Exploring HIV-AIDS interests in the MENA region using Internet based searches
First Monday

Exploring HIV-AIDS interests in the MENA region using Internet based searches by Ahmed Al-Rawi



Abstract
Due to the scarcity of official data on sexually transmitted diseases in the Middle East and North Africa region (MENA), it becomes important to seek alternative indications on the online information interests and possible spread of such diseases. This paper uses news stories from 10 Arabic media outlets, Wikipedia views, and data from Google Trends as well as social media on the HIV-AIDS epidemic. In order to investigate whether Internet searches are driven or influenced by media coverage, the correlation between media coverage and Internet searches is examined. The results indicate that there are very weak to moderate correlations between the two as media coverage of HIV-AIDS is not a good indicator of public attention. Data sources that are more accessible, like Google and Wikipedia searches and social media, can provide a better understanding of public information interests. Also, data retrieved from Google Trends in relation to the search terms “AIDS treatment” and “AIDS symptoms” provide important indicators on the top cities from which searches often originate. The findings of the study can aid health practitioners in identifying interest in and awareness of HIV-AIDS in the MENA region.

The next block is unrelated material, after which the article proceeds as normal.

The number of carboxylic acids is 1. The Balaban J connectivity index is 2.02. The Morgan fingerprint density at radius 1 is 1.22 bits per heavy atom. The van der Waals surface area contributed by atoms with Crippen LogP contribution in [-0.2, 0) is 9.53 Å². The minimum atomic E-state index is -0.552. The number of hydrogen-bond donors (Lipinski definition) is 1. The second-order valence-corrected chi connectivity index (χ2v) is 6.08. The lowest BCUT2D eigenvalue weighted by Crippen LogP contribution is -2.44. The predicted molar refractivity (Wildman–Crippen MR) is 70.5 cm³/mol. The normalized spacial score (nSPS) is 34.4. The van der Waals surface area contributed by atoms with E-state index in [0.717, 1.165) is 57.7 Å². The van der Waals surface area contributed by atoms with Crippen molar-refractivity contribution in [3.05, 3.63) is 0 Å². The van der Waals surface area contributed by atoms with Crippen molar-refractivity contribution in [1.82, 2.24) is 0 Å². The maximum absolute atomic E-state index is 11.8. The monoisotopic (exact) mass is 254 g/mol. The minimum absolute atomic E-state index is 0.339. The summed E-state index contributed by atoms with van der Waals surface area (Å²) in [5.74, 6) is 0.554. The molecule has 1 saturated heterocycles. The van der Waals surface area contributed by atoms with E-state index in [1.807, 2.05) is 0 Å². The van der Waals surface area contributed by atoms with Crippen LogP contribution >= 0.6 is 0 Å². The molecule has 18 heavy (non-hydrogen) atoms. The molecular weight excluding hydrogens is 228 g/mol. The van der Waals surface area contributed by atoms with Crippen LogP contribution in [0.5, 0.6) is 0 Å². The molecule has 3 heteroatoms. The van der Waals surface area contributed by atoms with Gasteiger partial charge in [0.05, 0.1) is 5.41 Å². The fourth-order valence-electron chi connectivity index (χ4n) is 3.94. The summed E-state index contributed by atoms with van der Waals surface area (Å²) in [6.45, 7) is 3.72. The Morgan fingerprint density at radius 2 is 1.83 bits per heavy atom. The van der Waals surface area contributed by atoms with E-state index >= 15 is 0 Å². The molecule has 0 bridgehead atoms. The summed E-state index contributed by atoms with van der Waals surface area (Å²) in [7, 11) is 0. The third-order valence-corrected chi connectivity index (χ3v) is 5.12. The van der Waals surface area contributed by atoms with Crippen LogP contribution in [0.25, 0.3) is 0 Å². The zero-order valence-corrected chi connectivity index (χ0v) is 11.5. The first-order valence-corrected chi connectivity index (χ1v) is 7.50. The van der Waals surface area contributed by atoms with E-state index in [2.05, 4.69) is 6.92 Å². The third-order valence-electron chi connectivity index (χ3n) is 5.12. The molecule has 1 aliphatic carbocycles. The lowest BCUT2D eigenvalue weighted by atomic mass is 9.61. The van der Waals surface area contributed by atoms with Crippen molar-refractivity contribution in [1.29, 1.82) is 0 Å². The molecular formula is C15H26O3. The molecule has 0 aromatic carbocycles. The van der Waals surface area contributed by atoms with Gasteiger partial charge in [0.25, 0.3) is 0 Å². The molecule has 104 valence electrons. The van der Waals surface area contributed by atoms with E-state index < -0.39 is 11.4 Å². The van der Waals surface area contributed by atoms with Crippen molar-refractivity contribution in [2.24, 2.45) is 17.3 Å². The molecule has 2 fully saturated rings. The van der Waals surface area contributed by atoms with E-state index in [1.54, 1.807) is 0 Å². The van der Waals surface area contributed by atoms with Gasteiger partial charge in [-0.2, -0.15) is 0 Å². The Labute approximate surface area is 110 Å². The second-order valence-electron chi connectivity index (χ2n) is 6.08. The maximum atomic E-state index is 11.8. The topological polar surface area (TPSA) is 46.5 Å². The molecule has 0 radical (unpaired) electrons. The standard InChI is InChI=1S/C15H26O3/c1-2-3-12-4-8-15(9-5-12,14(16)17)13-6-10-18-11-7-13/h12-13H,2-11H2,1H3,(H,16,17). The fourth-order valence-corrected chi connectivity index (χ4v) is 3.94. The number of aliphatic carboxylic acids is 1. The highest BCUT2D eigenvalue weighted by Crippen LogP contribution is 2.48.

Contents

Introduction
Method
Results and discussion
Study limitations

 


 

Introduction